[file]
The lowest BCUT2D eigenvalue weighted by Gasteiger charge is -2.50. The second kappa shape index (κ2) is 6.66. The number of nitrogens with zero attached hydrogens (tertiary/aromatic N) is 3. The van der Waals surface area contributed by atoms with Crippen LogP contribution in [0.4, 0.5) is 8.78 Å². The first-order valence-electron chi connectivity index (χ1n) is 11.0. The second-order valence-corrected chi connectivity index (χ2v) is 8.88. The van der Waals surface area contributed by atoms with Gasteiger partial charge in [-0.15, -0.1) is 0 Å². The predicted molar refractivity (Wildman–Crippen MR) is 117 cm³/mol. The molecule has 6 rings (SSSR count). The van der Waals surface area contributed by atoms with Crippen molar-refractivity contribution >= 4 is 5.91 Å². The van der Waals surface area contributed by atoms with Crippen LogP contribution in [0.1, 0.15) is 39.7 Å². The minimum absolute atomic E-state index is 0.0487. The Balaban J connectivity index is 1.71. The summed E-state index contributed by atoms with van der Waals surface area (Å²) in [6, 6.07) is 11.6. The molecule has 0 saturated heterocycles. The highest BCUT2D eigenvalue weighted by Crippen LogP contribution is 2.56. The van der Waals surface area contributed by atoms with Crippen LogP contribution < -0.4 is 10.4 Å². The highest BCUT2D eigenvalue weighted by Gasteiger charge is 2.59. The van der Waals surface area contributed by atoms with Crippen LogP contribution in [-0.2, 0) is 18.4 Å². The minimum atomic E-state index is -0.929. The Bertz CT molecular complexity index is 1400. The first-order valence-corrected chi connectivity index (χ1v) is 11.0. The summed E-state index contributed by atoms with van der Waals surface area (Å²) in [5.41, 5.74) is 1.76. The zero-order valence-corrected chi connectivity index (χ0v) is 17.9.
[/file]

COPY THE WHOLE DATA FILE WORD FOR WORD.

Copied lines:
The lowest BCUT2D eigenvalue weighted by Gasteiger charge is -2.50. The second kappa shape index (κ2) is 6.66. The number of nitrogens with zero attached hydrogens (tertiary/aromatic N) is 3. The van der Waals surface area contributed by atoms with Crippen LogP contribution in [0.4, 0.5) is 8.78 Å². The first-order valence-electron chi connectivity index (χ1n) is 11.0. The second-order valence-corrected chi connectivity index (χ2v) is 8.88. The van der Waals surface area contributed by atoms with Gasteiger partial charge in [-0.15, -0.1) is 0 Å². The predicted molar refractivity (Wildman–Crippen MR) is 117 cm³/mol. The molecule has 6 rings (SSSR count). The van der Waals surface area contributed by atoms with Crippen molar-refractivity contribution >= 4 is 5.91 Å². The van der Waals surface area contributed by atoms with Crippen LogP contribution in [0.1, 0.15) is 39.7 Å². The minimum absolute atomic E-state index is 0.0487. The Balaban J connectivity index is 1.71. The summed E-state index contributed by atoms with van der Waals surface area (Å²) in [6, 6.07) is 11.6. The molecule has 0 saturated heterocycles. The highest BCUT2D eigenvalue weighted by Crippen LogP contribution is 2.56. The van der Waals surface area contributed by atoms with Crippen LogP contribution < -0.4 is 10.4 Å². The highest BCUT2D eigenvalue weighted by Gasteiger charge is 2.59. The van der Waals surface area contributed by atoms with Crippen LogP contribution in [-0.2, 0) is 18.4 Å². The minimum atomic E-state index is -0.929. The Bertz CT molecular complexity index is 1400. The first-order valence-corrected chi connectivity index (χ1v) is 11.0. The summed E-state index contributed by atoms with van der Waals surface area (Å²) in [5.41, 5.74) is 1.76. The zero-order valence-corrected chi connectivity index (χ0v) is 17.9.